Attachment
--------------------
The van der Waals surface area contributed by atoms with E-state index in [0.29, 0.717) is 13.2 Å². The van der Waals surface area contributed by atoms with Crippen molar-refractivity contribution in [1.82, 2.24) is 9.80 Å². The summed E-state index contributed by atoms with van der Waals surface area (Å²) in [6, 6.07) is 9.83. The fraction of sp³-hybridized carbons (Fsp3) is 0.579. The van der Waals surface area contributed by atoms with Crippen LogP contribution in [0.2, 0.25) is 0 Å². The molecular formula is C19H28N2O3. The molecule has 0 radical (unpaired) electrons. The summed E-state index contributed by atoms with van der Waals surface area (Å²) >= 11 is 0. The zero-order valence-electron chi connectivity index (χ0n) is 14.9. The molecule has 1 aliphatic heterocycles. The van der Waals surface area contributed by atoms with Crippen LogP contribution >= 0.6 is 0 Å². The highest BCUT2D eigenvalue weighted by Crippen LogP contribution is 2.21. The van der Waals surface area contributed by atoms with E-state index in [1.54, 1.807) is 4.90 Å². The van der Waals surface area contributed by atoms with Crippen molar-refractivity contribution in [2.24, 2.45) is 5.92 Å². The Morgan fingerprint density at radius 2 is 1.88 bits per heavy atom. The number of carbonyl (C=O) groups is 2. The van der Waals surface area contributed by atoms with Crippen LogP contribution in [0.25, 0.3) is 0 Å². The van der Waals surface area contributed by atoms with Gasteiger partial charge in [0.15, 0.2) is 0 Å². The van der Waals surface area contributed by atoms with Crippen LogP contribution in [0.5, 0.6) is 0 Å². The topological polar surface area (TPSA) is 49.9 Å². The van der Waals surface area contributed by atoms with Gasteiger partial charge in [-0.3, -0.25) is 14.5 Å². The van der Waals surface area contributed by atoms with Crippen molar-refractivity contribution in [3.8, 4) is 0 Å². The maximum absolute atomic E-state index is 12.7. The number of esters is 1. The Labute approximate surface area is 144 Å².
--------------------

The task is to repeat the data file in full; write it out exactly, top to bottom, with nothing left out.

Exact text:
The van der Waals surface area contributed by atoms with E-state index in [0.29, 0.717) is 13.2 Å². The van der Waals surface area contributed by atoms with Crippen molar-refractivity contribution in [1.82, 2.24) is 9.80 Å². The summed E-state index contributed by atoms with van der Waals surface area (Å²) in [6, 6.07) is 9.83. The fraction of sp³-hybridized carbons (Fsp3) is 0.579. The van der Waals surface area contributed by atoms with Crippen LogP contribution in [0.2, 0.25) is 0 Å². The molecular formula is C19H28N2O3. The molecule has 0 radical (unpaired) electrons. The summed E-state index contributed by atoms with van der Waals surface area (Å²) >= 11 is 0. The zero-order valence-electron chi connectivity index (χ0n) is 14.9. The molecule has 1 aliphatic heterocycles. The van der Waals surface area contributed by atoms with Crippen LogP contribution >= 0.6 is 0 Å². The highest BCUT2D eigenvalue weighted by Crippen LogP contribution is 2.21. The van der Waals surface area contributed by atoms with E-state index in [1.54, 1.807) is 4.90 Å². The van der Waals surface area contributed by atoms with Crippen molar-refractivity contribution in [2.24, 2.45) is 5.92 Å². The Morgan fingerprint density at radius 2 is 1.88 bits per heavy atom. The number of carbonyl (C=O) groups is 2. The van der Waals surface area contributed by atoms with Crippen LogP contribution in [0.25, 0.3) is 0 Å². The van der Waals surface area contributed by atoms with Gasteiger partial charge in [0.15, 0.2) is 0 Å². The van der Waals surface area contributed by atoms with Crippen LogP contribution in [0.5, 0.6) is 0 Å². The topological polar surface area (TPSA) is 49.9 Å². The van der Waals surface area contributed by atoms with Gasteiger partial charge in [-0.3, -0.25) is 14.5 Å². The van der Waals surface area contributed by atoms with Crippen molar-refractivity contribution in [3.8, 4) is 0 Å². The maximum absolute atomic E-state index is 12.7. The number of esters is 1. The Labute approximate surface area is 144 Å².